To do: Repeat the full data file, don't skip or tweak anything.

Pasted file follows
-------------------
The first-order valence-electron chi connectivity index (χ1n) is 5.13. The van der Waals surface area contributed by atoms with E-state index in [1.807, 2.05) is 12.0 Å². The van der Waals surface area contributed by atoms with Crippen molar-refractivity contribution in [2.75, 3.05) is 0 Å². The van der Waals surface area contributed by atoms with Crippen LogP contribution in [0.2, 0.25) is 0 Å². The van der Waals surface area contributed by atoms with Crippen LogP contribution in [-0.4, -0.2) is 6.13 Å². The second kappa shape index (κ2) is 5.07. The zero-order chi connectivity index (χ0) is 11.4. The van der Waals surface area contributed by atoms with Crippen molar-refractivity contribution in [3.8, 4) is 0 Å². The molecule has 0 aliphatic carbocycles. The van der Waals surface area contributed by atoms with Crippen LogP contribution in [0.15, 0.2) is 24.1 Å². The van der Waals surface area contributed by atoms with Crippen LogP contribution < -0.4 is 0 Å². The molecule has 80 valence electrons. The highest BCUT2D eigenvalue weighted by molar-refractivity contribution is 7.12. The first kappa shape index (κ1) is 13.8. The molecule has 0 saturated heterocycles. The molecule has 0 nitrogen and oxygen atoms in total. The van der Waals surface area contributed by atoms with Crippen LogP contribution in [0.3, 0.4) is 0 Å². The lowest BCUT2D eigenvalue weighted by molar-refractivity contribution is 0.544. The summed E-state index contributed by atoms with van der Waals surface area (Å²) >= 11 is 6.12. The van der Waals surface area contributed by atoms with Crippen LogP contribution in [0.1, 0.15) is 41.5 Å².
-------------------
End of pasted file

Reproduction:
The first-order valence-electron chi connectivity index (χ1n) is 5.13. The van der Waals surface area contributed by atoms with E-state index in [1.807, 2.05) is 12.0 Å². The van der Waals surface area contributed by atoms with Crippen molar-refractivity contribution in [2.75, 3.05) is 0 Å². The van der Waals surface area contributed by atoms with Crippen LogP contribution in [0.2, 0.25) is 0 Å². The van der Waals surface area contributed by atoms with Crippen LogP contribution in [-0.4, -0.2) is 6.13 Å². The second kappa shape index (κ2) is 5.07. The zero-order chi connectivity index (χ0) is 11.4. The van der Waals surface area contributed by atoms with Crippen molar-refractivity contribution in [3.8, 4) is 0 Å². The molecule has 0 aliphatic carbocycles. The van der Waals surface area contributed by atoms with Crippen LogP contribution in [0.15, 0.2) is 24.1 Å². The van der Waals surface area contributed by atoms with Crippen LogP contribution < -0.4 is 0 Å². The molecule has 80 valence electrons. The highest BCUT2D eigenvalue weighted by molar-refractivity contribution is 7.12. The first kappa shape index (κ1) is 13.8. The molecule has 0 saturated heterocycles. The molecule has 0 nitrogen and oxygen atoms in total. The van der Waals surface area contributed by atoms with Crippen LogP contribution in [0.3, 0.4) is 0 Å². The lowest BCUT2D eigenvalue weighted by molar-refractivity contribution is 0.544. The summed E-state index contributed by atoms with van der Waals surface area (Å²) >= 11 is 6.12. The van der Waals surface area contributed by atoms with Crippen LogP contribution in [0.1, 0.15) is 41.5 Å².